|On the sea|
Crossing the sea to an island is always exciting. There’s always an element of mystery, of the unknown, of leaving behind the normal. At least that’s how I always feel. I love watching the old land vanish behind me. I love watching the new land approaching. I can understand the appeal of sailing, of setting out across the ocean in search of whatever lies beyond the horizon, or perhaps just for the experience of gliding over the water itself, far from land. I’m a poor sailor though, getting seasick and nervous as soon as the sea moves much. As a teenager I did try to learn dinghy sailing, inspired by the stories of Arthur Ransome, but I never progressed very far and somehow the concrete lined and enclosed Marine Lake in Southport didn’t provide much inspiration. I found it hard to make the jump from that municipal pool to the wild, island-dotted, mountain-surrounded lakes I’d read about.
Today, as it has been for many years, my pleasure in being on the sea is found on ferry crossings. I can gain great joy from these journeys, mundane though they are to many. Last week I took the ferry from Uig on the Isle of Skye (I drove to Uig – crossing a bridge really does make Skye feel more like part of the mainland than an island) to Tarbert on the Isle of Harris. The sailing takes just over an hour and a half, long enough for it to feel like a real journey, a real crossing of the sea to a different land.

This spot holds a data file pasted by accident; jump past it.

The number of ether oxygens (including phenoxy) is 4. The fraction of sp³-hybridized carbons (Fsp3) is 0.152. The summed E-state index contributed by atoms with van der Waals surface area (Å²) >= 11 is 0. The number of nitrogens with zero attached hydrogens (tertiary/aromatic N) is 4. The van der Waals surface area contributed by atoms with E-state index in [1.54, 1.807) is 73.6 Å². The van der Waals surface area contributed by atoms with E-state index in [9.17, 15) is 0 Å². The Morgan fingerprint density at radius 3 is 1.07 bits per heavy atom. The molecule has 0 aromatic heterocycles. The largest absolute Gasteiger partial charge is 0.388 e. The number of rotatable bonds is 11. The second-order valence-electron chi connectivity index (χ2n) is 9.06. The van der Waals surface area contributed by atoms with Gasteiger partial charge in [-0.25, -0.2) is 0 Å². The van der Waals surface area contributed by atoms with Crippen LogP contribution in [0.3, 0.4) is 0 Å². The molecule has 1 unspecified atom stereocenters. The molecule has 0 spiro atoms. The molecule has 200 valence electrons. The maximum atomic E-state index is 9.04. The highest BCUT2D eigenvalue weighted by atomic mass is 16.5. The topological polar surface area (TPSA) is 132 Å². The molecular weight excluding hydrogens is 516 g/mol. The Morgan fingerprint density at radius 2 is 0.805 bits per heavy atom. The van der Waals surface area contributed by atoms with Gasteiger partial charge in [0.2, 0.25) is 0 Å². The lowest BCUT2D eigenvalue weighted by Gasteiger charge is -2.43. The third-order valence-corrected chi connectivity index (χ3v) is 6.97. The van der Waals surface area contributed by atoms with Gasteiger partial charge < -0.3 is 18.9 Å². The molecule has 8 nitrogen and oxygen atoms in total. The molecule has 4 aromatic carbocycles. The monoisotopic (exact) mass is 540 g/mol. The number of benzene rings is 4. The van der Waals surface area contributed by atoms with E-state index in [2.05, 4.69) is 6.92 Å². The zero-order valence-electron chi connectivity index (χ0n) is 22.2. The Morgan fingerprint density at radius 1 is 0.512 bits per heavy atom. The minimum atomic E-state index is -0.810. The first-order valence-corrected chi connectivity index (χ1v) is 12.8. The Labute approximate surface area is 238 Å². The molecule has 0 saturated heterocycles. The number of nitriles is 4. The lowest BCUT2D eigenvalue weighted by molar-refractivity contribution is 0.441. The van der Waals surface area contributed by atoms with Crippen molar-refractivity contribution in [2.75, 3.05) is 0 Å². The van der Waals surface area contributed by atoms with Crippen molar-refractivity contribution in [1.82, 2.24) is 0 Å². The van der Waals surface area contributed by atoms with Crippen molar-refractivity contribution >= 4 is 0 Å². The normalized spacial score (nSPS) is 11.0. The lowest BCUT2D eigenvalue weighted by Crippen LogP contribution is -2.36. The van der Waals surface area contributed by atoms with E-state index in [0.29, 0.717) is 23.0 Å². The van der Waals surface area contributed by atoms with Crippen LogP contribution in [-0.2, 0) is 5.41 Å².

On this occasion the sea was calm and the sky was blue. I spent the journey wandering the decks and watching the sea and the sky and the birds – sharp-beaked white gannets flashing down in spear-like dives, flocks of dark guillemots flying low over the waves, wings beating furiously, distant unidentified ducks bobbing on the water, fulmars and gulls soaring and skimming, wings hardly beating. Then as we approached Tarbert a mighty bird appeared, flapping heavily but steadily out over the sea towards Skye. A white-tailed sea eagle, huge and magnificent. Slowly it passed by the ferry, watched by dozens of awestruck eyes.
|The Harris Hills|
Just gazing at the vastness of the sea and the sky I find calming and contemplative. As they fade into the distance, merging together, they give a perspective to life. This is so much more than our daily lives, this constant surging of waves and clouds, this tremendous natural world. Does anything else really matter? It does of course but for a time it is good to forget the world beyond.
As land approaches, the mountains of Harris rising brown and black and rough into the sky, perspective shifts. Now I am thinking of going ashore, of what awaits. (I told the story of this in my last post).
|Sea, sky, land|
Two days later I’m back on the ferry, watching Harris grow smaller and indistinct. The sky is darker now, with hints of rain and thick clouds tearing themselves apart above. The sea is darker too, steel grey rather than blue. Distant islands – or is that the mainland? – are thin silhouettes between sea and sky, hazy and other worldly. We could be sailing into another dimension. The birds are harder to see, dark shapes appearing in and out of the big waves. Then the headland appears and Uig is in sight. Life returns to normal.